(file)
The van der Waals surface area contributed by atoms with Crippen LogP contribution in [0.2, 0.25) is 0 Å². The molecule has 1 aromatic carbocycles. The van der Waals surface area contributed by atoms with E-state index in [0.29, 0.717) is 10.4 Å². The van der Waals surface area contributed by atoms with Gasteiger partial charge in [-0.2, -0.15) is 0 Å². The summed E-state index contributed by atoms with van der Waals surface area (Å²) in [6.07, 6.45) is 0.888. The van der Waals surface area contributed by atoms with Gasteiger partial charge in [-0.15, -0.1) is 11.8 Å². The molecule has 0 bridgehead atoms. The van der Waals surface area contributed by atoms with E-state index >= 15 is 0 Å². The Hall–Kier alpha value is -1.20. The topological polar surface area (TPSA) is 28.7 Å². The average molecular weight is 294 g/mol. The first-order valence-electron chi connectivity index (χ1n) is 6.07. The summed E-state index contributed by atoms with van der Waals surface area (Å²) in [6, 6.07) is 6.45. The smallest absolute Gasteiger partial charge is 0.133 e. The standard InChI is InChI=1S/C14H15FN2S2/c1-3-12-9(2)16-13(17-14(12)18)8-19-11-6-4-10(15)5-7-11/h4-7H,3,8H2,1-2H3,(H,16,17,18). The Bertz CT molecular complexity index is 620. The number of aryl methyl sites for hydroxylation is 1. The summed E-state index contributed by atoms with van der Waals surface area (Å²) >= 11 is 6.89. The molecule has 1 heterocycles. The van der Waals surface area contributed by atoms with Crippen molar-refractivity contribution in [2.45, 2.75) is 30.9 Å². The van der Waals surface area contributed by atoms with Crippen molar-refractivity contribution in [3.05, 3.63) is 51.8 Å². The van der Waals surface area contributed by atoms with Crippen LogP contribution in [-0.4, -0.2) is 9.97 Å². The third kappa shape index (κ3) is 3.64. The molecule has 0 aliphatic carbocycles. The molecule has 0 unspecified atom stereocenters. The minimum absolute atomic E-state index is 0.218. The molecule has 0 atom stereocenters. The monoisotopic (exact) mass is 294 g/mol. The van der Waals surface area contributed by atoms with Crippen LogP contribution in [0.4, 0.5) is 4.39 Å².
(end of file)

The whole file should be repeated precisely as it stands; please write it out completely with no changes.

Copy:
The van der Waals surface area contributed by atoms with Crippen LogP contribution in [0.2, 0.25) is 0 Å². The molecule has 1 aromatic carbocycles. The van der Waals surface area contributed by atoms with E-state index in [0.29, 0.717) is 10.4 Å². The van der Waals surface area contributed by atoms with Gasteiger partial charge in [-0.2, -0.15) is 0 Å². The summed E-state index contributed by atoms with van der Waals surface area (Å²) in [6.07, 6.45) is 0.888. The van der Waals surface area contributed by atoms with Gasteiger partial charge in [-0.15, -0.1) is 11.8 Å². The molecule has 0 bridgehead atoms. The van der Waals surface area contributed by atoms with E-state index >= 15 is 0 Å². The Hall–Kier alpha value is -1.20. The topological polar surface area (TPSA) is 28.7 Å². The average molecular weight is 294 g/mol. The first-order valence-electron chi connectivity index (χ1n) is 6.07. The summed E-state index contributed by atoms with van der Waals surface area (Å²) in [6, 6.07) is 6.45. The smallest absolute Gasteiger partial charge is 0.133 e. The standard InChI is InChI=1S/C14H15FN2S2/c1-3-12-9(2)16-13(17-14(12)18)8-19-11-6-4-10(15)5-7-11/h4-7H,3,8H2,1-2H3,(H,16,17,18). The Bertz CT molecular complexity index is 620. The number of aryl methyl sites for hydroxylation is 1. The summed E-state index contributed by atoms with van der Waals surface area (Å²) >= 11 is 6.89. The molecule has 1 heterocycles. The van der Waals surface area contributed by atoms with Crippen molar-refractivity contribution in [2.45, 2.75) is 30.9 Å². The van der Waals surface area contributed by atoms with Crippen molar-refractivity contribution in [3.05, 3.63) is 51.8 Å². The van der Waals surface area contributed by atoms with Crippen LogP contribution in [-0.4, -0.2) is 9.97 Å². The third kappa shape index (κ3) is 3.64. The molecule has 0 aliphatic carbocycles. The molecule has 0 unspecified atom stereocenters. The minimum absolute atomic E-state index is 0.218. The molecule has 0 atom stereocenters. The monoisotopic (exact) mass is 294 g/mol. The van der Waals surface area contributed by atoms with Crippen LogP contribution in [0.4, 0.5) is 4.39 Å².